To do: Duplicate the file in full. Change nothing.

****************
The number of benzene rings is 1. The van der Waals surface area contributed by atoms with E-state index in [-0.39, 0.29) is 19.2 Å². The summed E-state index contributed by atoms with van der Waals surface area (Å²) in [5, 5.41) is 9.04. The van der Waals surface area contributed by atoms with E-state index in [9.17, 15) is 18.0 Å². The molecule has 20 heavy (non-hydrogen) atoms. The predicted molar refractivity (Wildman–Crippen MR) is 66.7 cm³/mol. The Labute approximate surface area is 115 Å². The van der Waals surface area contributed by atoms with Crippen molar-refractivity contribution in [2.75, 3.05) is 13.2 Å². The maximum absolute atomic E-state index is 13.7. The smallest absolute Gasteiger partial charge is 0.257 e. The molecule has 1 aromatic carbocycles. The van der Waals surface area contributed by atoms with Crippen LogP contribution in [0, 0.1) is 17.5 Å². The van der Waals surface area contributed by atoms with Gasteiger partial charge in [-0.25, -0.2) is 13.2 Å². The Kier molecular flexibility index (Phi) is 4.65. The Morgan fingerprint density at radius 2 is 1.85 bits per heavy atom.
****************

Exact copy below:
The number of benzene rings is 1. The van der Waals surface area contributed by atoms with E-state index in [-0.39, 0.29) is 19.2 Å². The summed E-state index contributed by atoms with van der Waals surface area (Å²) in [5, 5.41) is 9.04. The van der Waals surface area contributed by atoms with E-state index in [9.17, 15) is 18.0 Å². The molecule has 20 heavy (non-hydrogen) atoms. The predicted molar refractivity (Wildman–Crippen MR) is 66.7 cm³/mol. The Labute approximate surface area is 115 Å². The van der Waals surface area contributed by atoms with Crippen molar-refractivity contribution in [2.75, 3.05) is 13.2 Å². The maximum absolute atomic E-state index is 13.7. The smallest absolute Gasteiger partial charge is 0.257 e. The molecule has 1 aromatic carbocycles. The van der Waals surface area contributed by atoms with Crippen LogP contribution in [0, 0.1) is 17.5 Å². The van der Waals surface area contributed by atoms with Gasteiger partial charge in [-0.25, -0.2) is 13.2 Å². The Kier molecular flexibility index (Phi) is 4.65. The Morgan fingerprint density at radius 2 is 1.85 bits per heavy atom.